I've eaten the bhel at the Sea Lounge, the one Taj restaurant I have some fondness for, sitting and watching the constant entertainment afforded by it being the number one place in Bombay for those formal first meetings between the two families in arranged marriages. I think this was partly because it had that slightly separate section outside where after enough chitchat and coffee the girl and boy were allowed - so modern, no! - to go and "get to know each other". I don't know why but in such situations the girls always seemed so nice and the boys always seemed such losers I'd be sitting there trying to mentally transmit to them, "no! NO! Not him!"

But this is perhaps drifting away from the topic,

Vikram

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don't mean to pick on suvir in his hour of entrepreneurial glory but i was struck by the presence of bhelpuri on the appetizer list on the menu at amma.  i'm a little bemused by the growing fascination with indian street food in the u.s. i don't quite know what to make of it--on the one hand, there's the irrelevant thought of trying to imagine a street-corner hawker in india trying to charge rs. 300 for bhelpuri; on the other, i'm trying to picture some haute restaurant in india specializing in american food charging a ton of money for popcorn or nachos or a hot-dog. i'm not saying that indian street food isn't restaurant worthy, i'm just wondering whether its growing presence in the menus of "cool" indian restaurants in the u.s (the over-rated bombay cafe in l.a has its frankies as a symbol of its "authenticity") has something to do with some strange fetishized quest for authenticity on the part of both restarauters and foodies. kind of like expensive clothing chains and designers hawking working-class chic at astronomical prices.

mongo,

on your obsevation of charging a ton of money I am reminded of a story.

I was attending a seminar and the guest speaker was the ex secretary or Director General of tourism GOI. I forget what the subject was but I remember what he narrated.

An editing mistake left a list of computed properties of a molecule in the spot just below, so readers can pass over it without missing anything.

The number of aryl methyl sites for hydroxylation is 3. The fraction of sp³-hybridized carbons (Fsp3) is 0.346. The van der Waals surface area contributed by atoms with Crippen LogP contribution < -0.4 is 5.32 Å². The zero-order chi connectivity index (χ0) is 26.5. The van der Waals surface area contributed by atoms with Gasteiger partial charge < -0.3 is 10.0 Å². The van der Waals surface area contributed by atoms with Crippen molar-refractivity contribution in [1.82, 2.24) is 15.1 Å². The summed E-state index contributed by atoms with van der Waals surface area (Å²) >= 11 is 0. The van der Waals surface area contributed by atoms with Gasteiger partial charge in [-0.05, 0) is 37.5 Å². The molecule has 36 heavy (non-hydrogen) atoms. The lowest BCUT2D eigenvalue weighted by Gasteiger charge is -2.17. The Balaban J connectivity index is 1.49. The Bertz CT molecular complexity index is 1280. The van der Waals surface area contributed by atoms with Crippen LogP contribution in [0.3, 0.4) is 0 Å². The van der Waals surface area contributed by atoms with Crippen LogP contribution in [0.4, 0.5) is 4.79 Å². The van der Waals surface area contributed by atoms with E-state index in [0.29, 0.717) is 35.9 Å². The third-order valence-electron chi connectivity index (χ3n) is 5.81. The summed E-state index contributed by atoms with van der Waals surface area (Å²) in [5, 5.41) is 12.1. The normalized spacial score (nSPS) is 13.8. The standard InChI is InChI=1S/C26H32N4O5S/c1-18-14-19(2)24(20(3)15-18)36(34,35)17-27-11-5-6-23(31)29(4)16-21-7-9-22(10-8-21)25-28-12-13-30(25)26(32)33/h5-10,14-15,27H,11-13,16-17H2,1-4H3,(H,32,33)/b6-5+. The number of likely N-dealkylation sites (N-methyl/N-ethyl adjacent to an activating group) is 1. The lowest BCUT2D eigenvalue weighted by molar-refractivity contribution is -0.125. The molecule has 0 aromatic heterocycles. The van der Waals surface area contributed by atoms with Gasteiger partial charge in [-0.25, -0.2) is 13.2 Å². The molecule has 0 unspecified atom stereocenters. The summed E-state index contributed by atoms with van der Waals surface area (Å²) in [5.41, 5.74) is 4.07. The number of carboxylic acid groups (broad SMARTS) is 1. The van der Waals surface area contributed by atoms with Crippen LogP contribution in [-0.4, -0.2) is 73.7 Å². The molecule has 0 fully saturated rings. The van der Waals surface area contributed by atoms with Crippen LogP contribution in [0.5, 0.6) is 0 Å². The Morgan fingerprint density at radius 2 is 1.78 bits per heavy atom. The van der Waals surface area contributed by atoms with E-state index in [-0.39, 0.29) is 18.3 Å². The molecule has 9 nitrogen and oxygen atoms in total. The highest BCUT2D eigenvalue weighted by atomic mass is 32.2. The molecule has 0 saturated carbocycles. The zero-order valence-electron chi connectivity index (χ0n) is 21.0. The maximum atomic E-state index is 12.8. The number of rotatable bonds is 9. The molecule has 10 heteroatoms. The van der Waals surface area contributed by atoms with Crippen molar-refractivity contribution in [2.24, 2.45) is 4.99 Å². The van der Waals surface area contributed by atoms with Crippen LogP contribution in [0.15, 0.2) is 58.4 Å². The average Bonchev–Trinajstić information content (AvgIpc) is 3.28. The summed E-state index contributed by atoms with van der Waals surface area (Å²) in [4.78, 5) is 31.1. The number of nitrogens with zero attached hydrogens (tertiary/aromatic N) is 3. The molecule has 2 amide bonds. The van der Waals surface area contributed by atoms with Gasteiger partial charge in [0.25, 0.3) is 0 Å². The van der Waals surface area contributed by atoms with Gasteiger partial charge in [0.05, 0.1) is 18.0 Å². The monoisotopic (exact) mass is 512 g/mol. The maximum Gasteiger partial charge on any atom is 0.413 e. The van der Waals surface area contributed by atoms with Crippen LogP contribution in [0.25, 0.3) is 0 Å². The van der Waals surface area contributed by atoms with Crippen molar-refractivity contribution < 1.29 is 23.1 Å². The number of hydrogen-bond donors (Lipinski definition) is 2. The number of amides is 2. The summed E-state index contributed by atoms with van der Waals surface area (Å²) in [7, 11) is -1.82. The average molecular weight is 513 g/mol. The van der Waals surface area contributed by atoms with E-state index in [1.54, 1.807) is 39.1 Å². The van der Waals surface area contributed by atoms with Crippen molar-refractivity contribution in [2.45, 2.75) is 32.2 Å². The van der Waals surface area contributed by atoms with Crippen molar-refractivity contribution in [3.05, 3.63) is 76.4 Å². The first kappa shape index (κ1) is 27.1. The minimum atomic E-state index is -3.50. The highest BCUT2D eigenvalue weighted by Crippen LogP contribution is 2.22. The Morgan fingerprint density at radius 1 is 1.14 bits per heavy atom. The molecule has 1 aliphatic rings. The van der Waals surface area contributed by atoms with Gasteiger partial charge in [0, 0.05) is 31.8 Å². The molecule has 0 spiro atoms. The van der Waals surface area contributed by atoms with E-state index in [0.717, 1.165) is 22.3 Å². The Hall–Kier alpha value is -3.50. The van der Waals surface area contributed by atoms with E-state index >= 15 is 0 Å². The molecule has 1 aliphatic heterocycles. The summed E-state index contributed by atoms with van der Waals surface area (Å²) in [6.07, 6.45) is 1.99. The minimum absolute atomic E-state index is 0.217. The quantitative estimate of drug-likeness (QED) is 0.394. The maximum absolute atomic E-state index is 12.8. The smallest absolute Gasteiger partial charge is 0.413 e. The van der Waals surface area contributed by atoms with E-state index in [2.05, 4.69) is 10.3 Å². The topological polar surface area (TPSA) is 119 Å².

In the US you charge what the cutomer will pay but in my days in India if you charged too much there would be lot of hue and cry. Anyway the the opposition minster chided the ruling party that they had no control over pricing, gross profiteering was rampart and the public was being ripped off. The Oberoi hotel in New Delhi was charging Rs 100 for a tandoori chicken the same you could have at Kake Da Hotel for Rs 20!

The question got filtered down to this DG Tourism for a reply and , as he knew personally MS Oberoi the owner of the defaulting bussiness, he decided to visit him personaly to quiz him and get his views.

'We are not selling tandoori chicken' was the reply he got, 'we are selling an experience, ambience, service etc.,its a package of which tandoori chicken ( and other things on the menu) just happen to be a part of'.

I guess the same could apply to Suvir's place too.

We pay $ 2.25 for a Kingfisher beer at some dhaba style eateries and the exact same thing is $ 5 to 6 bucks at the fancier joints, so common give Suvir a break.

And we dont have to go to India for restaurants charging a ton of money for American food.

Take the simple hamburger.

A buck at McDonalds when on sale, $ 3.50 to 4.50 at FiveGuys specialising in Burgers and listed as the best burgers in the DC metro area, $ 6.50 to 7.95 at neighborhood eateries, and $ 8.95 and above at the fancier places.